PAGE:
Download

You can either download it via Apps for Meego, or get hold of the package directly here: http://mikeasoft.com/~mike/seagullstrike_0.1-2_armel.deb.

Source

License: GPL version 3.0 or later
Gitorious repository: https://gitorious.org/seagull-strike
Ohloh project page: https://www.ohloh.net/p/seagull-strike


April 26, 2012

StatusNet for MeeGo 0.2.1
Mike @ 12:57 am

StatusNet for MeeGo displaying clickable links

Overview

StatusNet for MeeGo makes it possible for Nokia N9, N950 and similar phones to connect to StatusNet compatible microblogging services such as Identi.ca. It supports viewing statuses in the phone’s event feed alongside Twitter and Facebook updates, viewing conversations, posting new status updates and replying to other people.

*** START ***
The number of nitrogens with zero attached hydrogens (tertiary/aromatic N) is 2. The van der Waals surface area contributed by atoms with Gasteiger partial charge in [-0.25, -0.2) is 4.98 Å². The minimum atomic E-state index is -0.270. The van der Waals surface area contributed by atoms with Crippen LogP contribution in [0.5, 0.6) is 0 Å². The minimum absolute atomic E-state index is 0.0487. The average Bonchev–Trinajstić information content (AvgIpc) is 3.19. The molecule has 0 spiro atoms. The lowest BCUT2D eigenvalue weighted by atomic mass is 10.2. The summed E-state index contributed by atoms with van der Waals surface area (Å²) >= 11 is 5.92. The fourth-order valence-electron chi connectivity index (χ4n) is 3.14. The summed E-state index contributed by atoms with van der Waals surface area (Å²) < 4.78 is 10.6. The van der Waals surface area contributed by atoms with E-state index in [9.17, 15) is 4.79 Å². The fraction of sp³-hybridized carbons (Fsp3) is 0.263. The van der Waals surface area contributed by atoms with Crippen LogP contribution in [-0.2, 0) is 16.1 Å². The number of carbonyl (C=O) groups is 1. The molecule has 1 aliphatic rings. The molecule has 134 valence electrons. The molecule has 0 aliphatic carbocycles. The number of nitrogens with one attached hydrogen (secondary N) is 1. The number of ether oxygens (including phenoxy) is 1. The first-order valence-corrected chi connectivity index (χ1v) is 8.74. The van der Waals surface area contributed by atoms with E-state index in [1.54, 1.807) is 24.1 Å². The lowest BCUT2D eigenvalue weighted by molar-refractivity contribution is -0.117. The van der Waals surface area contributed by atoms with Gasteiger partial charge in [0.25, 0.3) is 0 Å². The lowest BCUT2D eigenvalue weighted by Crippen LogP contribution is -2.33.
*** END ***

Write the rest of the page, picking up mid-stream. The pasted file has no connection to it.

New Features

  • Support for followings links in posts.
  • Links to groups, tags, and users.
  • Support for posting messages using UTF-8 characters.
  • Slight improvements to the clarity of the login screen.

Download

Ovi Store: StatusNet for MeeGo
Direct download: statusnet-meego_0.2.1-1_armel.deb

Source

License: GPL version 3.0 or later
Gitorious repository: https://gitorious.org/statusnet-meego-plugin
Ohloh project page: https://www.ohloh.net/p/statusnet-meego